When Lester Walters woke up Friday morning, he didn’t have big plans. A patient of nearly eight month at the University of Kentucky Chandler Medical Center, Walters takes his life “one day at a time.”
Around noon on Friday, he took one of his daily walks around the floor to get some exercise with one of his doctors. His doctor already knew he could walk, though, so he wasn’t sure why she was with him. But when he rounded a corner, he was greeted by a crowd of friends and family shouting “surprise,” shaking tambourines and singing “Happy Birthday.”
Walters’ wife, B.J. Pittman, said he is hard to surprise, but Walters said he had no clue the hospital staff had been planning the party to celebrate his 60th birthday with pizza, balloons, music and presents.
“He’s the kind of guy that I think anybody that has taken care of him, that knows him, wants to do something special when they can,” said one of Walters’ nurses, Abby Stanforth, who came to the hospital on her day off to take part in the celebration.
Walters is the fourth patient at the hospital to receive a Total Artificial Heart, which he wheels around on a cart as it pumps his blood through his body.
In December, he came to the hospital with a failing heart and didn’t have many options. He was too sick to wait for a transplant, so he had to get the temporary Total Artificial Heart, or he probably wouldn’t have made it, Pittman said.
“At that point you don’t really have reservations,” Pittman said. “You just try to have faith and hope and take your shot.”
The device serves as a “bridge to transplant.” After he received the temporary artificial heart, Walters was placed on the transplant list.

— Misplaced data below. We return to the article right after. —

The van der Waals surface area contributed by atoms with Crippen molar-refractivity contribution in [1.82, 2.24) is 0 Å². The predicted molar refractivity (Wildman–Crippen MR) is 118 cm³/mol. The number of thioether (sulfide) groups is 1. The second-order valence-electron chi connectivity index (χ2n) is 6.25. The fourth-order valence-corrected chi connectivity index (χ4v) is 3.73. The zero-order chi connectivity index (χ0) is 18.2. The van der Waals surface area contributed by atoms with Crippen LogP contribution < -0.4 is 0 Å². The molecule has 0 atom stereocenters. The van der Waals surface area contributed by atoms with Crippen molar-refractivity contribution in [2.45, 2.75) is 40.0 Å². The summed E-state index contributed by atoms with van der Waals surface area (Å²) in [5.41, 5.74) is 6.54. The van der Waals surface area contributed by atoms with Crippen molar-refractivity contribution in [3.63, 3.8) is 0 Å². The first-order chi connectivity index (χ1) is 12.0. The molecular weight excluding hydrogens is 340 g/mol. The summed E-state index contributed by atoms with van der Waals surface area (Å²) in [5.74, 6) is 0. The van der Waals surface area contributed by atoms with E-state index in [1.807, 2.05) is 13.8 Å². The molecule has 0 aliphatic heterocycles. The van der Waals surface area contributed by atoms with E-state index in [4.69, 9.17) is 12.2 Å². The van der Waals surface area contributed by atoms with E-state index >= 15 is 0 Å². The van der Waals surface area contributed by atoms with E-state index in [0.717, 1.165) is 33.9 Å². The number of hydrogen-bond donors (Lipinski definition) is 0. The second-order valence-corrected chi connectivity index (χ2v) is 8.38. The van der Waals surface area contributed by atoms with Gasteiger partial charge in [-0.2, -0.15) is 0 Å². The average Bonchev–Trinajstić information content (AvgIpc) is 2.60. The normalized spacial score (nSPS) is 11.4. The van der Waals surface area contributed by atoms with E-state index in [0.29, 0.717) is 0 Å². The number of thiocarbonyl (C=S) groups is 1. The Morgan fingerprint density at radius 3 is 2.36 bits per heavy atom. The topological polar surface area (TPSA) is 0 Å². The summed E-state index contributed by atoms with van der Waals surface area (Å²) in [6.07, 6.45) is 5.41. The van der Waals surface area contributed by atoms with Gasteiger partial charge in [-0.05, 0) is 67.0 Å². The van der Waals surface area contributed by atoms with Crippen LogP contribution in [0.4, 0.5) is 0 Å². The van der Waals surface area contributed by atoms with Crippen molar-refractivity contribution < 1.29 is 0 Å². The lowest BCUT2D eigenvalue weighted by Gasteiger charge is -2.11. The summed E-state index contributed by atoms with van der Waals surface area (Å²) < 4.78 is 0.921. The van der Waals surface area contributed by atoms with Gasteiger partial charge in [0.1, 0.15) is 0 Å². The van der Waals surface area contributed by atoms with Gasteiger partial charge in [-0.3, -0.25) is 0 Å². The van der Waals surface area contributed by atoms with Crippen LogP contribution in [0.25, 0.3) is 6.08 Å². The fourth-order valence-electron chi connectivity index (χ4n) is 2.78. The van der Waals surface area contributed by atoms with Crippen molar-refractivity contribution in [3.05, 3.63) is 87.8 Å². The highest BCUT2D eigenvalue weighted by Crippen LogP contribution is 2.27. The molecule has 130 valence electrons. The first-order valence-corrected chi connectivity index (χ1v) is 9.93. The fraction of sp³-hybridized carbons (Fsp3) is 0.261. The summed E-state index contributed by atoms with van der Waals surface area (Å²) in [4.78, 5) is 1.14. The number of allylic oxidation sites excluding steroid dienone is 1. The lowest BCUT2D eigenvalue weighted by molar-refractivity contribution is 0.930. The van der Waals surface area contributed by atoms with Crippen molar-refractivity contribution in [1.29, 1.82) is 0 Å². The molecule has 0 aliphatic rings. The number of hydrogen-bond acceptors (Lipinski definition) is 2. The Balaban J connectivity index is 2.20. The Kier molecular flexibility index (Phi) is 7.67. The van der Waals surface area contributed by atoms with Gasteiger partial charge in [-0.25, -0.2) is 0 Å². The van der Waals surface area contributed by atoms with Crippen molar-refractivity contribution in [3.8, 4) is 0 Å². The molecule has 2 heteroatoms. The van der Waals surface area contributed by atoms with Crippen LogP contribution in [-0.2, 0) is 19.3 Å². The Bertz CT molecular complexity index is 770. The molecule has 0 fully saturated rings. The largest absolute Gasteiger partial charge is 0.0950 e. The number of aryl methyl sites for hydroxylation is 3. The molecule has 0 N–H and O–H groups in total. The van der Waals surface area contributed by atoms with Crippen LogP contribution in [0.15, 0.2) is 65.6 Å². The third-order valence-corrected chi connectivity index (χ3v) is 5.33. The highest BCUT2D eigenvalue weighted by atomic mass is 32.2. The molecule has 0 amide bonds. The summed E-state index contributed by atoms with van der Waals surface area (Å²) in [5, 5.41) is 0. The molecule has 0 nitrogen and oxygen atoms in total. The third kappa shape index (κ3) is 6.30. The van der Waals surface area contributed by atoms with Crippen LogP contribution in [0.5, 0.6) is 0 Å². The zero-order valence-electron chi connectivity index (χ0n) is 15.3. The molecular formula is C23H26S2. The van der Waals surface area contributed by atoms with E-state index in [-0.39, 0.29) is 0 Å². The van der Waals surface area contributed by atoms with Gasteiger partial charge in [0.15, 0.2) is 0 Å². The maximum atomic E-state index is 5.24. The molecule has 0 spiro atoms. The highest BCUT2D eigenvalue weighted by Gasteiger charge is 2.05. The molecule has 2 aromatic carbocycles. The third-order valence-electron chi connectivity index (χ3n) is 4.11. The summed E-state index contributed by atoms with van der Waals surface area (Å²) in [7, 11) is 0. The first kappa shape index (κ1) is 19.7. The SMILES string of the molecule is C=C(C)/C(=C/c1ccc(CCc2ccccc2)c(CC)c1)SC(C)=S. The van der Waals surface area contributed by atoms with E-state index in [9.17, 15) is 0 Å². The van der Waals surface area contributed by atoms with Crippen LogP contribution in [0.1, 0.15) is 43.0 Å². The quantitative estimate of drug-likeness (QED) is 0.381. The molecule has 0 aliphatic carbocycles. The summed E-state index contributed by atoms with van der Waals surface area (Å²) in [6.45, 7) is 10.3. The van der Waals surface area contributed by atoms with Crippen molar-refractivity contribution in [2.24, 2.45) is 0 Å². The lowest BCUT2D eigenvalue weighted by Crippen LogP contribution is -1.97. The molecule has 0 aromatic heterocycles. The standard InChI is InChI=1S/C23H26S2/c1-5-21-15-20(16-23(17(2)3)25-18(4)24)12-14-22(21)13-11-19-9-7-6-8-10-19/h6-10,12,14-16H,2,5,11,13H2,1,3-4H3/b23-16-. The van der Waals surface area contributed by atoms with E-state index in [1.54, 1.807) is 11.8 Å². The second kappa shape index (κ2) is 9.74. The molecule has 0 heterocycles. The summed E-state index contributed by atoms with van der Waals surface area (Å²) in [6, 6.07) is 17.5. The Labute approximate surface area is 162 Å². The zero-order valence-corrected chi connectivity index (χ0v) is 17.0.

Waiting for a heart transplant is “completely unpredictable,” said Julia Akharekhavari, mechanical circulatory support manager. Walters is on the list with the highest status, but must wait until there’s a donor with a match.
“There are thousands of patients waiting for life-saving organ transplant, and they wouldn’t get what they need without the gift that the donors and their families give them,” said Dr. Navin Rajagopalan, medical director of heart transplantation at UK. “The hope is that patients will receive these organs and lead productive lives and fulfill their dreams, be able to spend time with their family.”
Walters’ family, which lives in Berea, comes to Lexington to visit him as often as they can. Pittman said her smartphone thinks the hospital is where she works because of how often she’s there.
Walters, who suffered his first heart attack at 42, and Pittman agree the hospital staff is some of the best he’s ever had.
“And I’ve been here long enough to know,” Walters added with a laugh.
“You don’t know when you’re going to get a heart,” he said. “I might get one today, it might be next week or next month, so I try to stay focused and wait until it gets here.”
Even though he’s living without a heart, Walters said he doesn’t feel 60.
Stanforth said Walters is a quiet guy but “very easy to get along with.”
“He can tell if you’re having a rough day,” she added. “He’s the kind of guy that will try to help you even though you’re the one that’s taking care of him.”
Emma Austin: 859-231-1455